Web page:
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Watch Out for These Signs of Social Engineering Fraud

Data Security Digital Intenret Phishing Online Concept

Phishing is probably one of the most common and well-known social engineering fraud schemes today. Social engineering fraud refers to scams that rely on psychological manipulation to convince the victims. Google is reportedly blocking 18 million coronavirus scam emails every day and registered a record 2 million phishing websites in 2020. Even though phishing attacks are constantly evolving and becoming more sophisticated, there is still the basic laws that apply at the heart of an attack strategy.

Imitate, Motivate and Act

Imitation is the impersonation of a trusted source. A phishing message will always strive to look like it originates from a trusted organization or individual. Most cyber criminals try hard to make their messages look legitimate and convincing, using the same fonts and copying colors, logos and branding to fool people.

Motivation is the social engineering part of the phishing attack. Scammers tailor messages for one single reason — to motivate people to take action such as a click, reply, download, or tweet. Attackers exploit human instincts by crafting phishing messages that get victims upset, curious, infuriated, or anxious, in the hopes of provoking a response.

Act is the final step or the invisible hook that is lurking in a phishing attack. This could be a form that a user must fill out, a click on a social media post or instant message, or simply a visit to a site that could cause a drive-by download. After a successful click or download, the victim might be stuck with malware that can evade detection for a long time.

Even a carefully crafted phishing attack displays revealing signs that the email is neither legitimate nor trustworthy. Here are six common signs to watch for.

Suspicious Senders Address

One of the trademarks of phishing is that hackers create fake sender addresses that appear authentic. Many hackers use generic email domains like or which makes them relatively easy to spot. Some might even use email spoofing to create fake email addresses where only the sender’s name is visible while the email address itself is hidden. As you might expect, many recipients of these emails don’t go above and beyond to check a spoofed sender’s address, especially on mobile devices.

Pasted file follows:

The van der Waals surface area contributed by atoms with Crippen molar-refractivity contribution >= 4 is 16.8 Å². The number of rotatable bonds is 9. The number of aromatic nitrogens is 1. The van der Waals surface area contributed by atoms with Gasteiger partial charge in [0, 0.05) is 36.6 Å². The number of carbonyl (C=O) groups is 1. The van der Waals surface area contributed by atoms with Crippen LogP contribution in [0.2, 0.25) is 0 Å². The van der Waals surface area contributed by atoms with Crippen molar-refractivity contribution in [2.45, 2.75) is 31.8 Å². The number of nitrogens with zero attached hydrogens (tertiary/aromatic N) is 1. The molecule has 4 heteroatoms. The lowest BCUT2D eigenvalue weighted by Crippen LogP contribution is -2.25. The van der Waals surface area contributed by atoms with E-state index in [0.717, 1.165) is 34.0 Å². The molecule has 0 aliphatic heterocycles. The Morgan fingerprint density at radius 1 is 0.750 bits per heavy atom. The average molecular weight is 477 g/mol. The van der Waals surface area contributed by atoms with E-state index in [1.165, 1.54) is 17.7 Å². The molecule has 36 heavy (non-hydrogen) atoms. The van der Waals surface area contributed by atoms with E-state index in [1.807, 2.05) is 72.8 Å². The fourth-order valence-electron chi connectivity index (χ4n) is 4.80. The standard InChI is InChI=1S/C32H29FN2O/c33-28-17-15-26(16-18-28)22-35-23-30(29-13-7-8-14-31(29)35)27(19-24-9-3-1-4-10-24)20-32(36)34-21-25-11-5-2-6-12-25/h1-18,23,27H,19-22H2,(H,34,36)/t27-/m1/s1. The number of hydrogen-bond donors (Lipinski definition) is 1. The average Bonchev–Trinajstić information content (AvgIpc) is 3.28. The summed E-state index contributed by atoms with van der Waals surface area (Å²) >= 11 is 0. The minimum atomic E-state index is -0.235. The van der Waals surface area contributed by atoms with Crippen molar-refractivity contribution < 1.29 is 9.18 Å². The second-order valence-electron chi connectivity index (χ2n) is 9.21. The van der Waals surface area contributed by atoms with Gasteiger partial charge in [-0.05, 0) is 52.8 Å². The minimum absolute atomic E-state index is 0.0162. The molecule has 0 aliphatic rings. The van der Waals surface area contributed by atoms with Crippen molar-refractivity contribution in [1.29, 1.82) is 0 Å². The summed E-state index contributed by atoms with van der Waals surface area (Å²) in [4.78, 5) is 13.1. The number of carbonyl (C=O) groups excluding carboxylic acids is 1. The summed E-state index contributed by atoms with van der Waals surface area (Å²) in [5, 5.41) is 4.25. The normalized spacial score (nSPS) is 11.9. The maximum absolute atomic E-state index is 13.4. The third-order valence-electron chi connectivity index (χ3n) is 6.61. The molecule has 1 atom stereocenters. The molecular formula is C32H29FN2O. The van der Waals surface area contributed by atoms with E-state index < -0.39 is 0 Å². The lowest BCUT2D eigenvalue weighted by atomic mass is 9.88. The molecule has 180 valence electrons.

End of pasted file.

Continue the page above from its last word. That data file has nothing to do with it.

Generic Salutation and Sign-off

One of the most obvious signs of phishing is that the message content addresses the receiver as a generic recipient instead of an individual person. This is a strong sign of phishing. For example, “Dear Depositor” or “Dear Customer.” Sometimes the phisher will use a first initial and last name, copying an email address in part.  Similarly, the email sign-off could be impersonal – typically, a customer service title or generic department rather than a specific person’s name and contact.

Subject Lines That Spawn Urgency or Raise Alarm

Creative attackers often use scare tactics in hopes that readers will click on malicious links, download attachments, or fill out forms due to worry, urgency, or confusion. The common message in these types of emails is that action is immediately required, payment is urgently needed, or sign-ins must happen now. For example: “New sign-on to your account,” “Suspicious activity detected,” “Password Expired,” and “Account closure” are all common subject lines one may find in a phishing attempt.

Fake File Attachments

In this style of phishing attack, an attachment is delivered along with an email message. Attachments may appear like a PDF or document, but are really an image with a hidden URL, while others could bring up a sophisticated impersonation of a fake login screen. In a recent example, fake meeting invitations impersonating Zoom calls surfaced online, targeting Microsoft users with fake attachments that took victims to bogus Zoom login screens.

Use of URL Shorteners

URL shortening is a common technique used by social media giants like Twitter, LinkedIn, and Facebook that reduces the size and complexity of longer website addresses (URLs) by replacing longer links with a shorter link. Hackers often disguise rogue URLs by using these shorteners, which prevents easy detection of known malicious sites or destinations. For example, instead of seeing an obvious URL that indicates a website in Ukraine, Romania or France, a shortened URL link does not reveal where a link will take them or what they will find when they get there. Readers must immediately recognize this red flag and avoid clicking on a shortened URL.

Social Engineering Red Flags

Because the underlying principles of manipulation remain constant, cyber criminals are known to apply similar techniques to other forms of communication. Sophisticated scammers are quick to target alternate channels like social media, telephone, and SMS. 

The best way to avoid phishing is by looking out for these tell-tale signs and steering clear of clicking on any attachments, links in emails, tweets, Facebook pages, and the like. Vigilance is not an inherent but an acquired trait, and it only comes through routine practice and experience. One of the most effective ways of acquiring this muscle memory is through ongoing simulated phishing exercises that train staff on newer, evolving techniques, creating a mindset of what they should be looking out for.